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Comment Re:One white elephant for sale. (Score 1) 63

I don't think either Yahoo or Twitter has to lose money, but the path to profitability is a horrible one: they're both heavily overstaffed for what they do. Twitter in particular, IIRC, has thousands of employees, managing what's actually a fairly simple product. You could reduce the headcount to well under a hundred people.

In that respect, being bought out is a preferable solution. The newly created division can set about reorganizing itself as a small focused team on the product at hand, while much of the remaining staff can be absorbed into the larger company over time. There'd still be redundancies, but they wouldn't be anything like as bad.

Comment Re:Anti-Hillary is not Pro-Trump (Score 1) 798

Trump is Bush with more bankruptcies, less military service, and no discernible interest in anything about the job other than power.

And, if anything, you're still being unfair to Bush. Bush! Probably the worst President since Nixon. And pretty much any comparison of him to Trump makes him look like a peace loving world statesman.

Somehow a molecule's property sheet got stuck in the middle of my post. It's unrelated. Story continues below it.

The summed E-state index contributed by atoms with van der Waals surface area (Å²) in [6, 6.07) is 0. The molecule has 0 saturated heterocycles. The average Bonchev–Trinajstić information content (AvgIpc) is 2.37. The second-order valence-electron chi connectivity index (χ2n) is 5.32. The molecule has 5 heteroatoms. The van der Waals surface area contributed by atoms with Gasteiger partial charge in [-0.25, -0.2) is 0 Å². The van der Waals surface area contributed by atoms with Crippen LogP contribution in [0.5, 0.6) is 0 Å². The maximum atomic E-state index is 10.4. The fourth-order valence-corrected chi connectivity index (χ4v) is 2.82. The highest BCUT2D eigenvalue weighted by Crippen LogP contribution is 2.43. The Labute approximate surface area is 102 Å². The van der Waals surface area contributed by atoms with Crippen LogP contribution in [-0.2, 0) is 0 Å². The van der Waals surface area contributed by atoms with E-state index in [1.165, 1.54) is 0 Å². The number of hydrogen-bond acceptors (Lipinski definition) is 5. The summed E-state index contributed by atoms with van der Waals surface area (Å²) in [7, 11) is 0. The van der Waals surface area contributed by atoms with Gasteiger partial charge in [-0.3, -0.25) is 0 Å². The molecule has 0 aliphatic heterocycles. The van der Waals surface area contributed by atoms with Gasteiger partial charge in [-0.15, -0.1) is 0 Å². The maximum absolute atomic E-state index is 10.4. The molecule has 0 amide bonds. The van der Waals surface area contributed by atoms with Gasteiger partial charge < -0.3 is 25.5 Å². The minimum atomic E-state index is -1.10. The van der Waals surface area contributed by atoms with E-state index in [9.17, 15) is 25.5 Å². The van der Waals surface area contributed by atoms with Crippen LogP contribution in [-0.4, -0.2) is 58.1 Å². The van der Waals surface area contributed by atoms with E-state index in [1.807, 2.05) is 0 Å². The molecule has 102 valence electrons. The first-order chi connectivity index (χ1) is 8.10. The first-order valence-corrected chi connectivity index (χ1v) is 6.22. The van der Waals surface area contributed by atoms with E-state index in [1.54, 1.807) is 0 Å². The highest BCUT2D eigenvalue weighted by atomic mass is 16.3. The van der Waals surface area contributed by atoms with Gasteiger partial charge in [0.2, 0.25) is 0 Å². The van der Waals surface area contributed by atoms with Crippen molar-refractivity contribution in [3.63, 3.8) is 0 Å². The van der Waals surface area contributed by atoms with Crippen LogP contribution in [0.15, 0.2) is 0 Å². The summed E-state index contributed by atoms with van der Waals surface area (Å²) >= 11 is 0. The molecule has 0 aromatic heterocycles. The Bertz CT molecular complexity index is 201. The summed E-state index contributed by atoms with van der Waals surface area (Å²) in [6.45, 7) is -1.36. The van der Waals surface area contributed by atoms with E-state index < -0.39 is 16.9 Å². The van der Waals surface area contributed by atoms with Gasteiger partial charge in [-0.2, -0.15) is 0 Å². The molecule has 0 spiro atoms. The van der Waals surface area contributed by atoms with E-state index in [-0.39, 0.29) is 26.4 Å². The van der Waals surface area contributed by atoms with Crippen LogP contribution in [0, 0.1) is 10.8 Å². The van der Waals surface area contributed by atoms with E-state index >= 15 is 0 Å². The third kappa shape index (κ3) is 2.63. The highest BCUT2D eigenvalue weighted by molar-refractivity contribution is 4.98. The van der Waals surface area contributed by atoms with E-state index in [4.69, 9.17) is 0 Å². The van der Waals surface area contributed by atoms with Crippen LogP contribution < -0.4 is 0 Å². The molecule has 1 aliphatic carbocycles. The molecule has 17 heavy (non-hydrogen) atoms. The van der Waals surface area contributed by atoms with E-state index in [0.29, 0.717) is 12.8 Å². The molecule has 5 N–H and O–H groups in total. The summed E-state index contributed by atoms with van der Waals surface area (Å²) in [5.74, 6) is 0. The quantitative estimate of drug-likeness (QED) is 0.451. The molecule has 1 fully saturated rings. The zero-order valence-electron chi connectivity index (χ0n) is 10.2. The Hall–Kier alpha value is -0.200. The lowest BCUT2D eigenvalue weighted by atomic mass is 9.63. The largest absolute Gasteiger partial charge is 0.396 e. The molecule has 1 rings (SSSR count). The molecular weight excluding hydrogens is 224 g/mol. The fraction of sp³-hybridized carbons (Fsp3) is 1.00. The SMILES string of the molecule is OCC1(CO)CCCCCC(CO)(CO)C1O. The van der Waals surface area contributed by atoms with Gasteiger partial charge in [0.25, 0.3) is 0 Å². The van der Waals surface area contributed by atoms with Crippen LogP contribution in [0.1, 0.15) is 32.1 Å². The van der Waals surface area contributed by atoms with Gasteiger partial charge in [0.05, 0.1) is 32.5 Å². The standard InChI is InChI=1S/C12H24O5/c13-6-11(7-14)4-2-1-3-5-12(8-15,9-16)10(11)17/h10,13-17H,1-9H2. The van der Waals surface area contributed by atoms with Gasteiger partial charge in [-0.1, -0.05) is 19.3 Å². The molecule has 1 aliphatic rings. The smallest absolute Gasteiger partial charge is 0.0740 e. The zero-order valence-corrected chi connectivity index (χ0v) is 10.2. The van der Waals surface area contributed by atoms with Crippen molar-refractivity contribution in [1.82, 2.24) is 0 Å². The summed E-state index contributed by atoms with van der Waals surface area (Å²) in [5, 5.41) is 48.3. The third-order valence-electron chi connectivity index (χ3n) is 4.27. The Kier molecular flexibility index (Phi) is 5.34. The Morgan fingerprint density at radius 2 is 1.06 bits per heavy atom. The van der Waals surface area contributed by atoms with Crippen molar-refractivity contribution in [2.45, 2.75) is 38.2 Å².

I would vote for Bush over Trump in a heartbeat. People ask why I'm prepared to vote for Clinton, given I dislike her politics so much, and there's your reason.

Comment Re:Don't blame the courts. (Score 1) 220

For one counter example, the state government is absolutely prohibited from abridging the free speech of their citizens, which includes the rights of municipalities to speak out as well. The states are not given free reign to be despots, they are not autonomous nation states. We even fought a war over this point.

Comment Re:Don't blame the courts. (Score 1) 220

However there's a federal constitution as well, which says that the federal government has jurisdiction over interstate commerce. The state would be forbidden to prevent Comcast from doing business in the state for example. It would seem to follow that the state therefore can not forbid local entities from competing with the out of state companies.

Which is why the supporters of bans on local governments doing this is not based on interstate commerce but on "omg, government run services are communist tools!" It's true we don't normally want governments to compete in the economic arena as it's unfair. However we generally allow this for essential services (sewage, fire, police, schools). In this particular case however there is NO competition, the broadband companies are not providing this service at any price to this town. The municipalities are filling a void in other words. The reason big broadband companies don't want this is because it makes them look bad when it turns out they charge more and provide less service than a small town can can provide.

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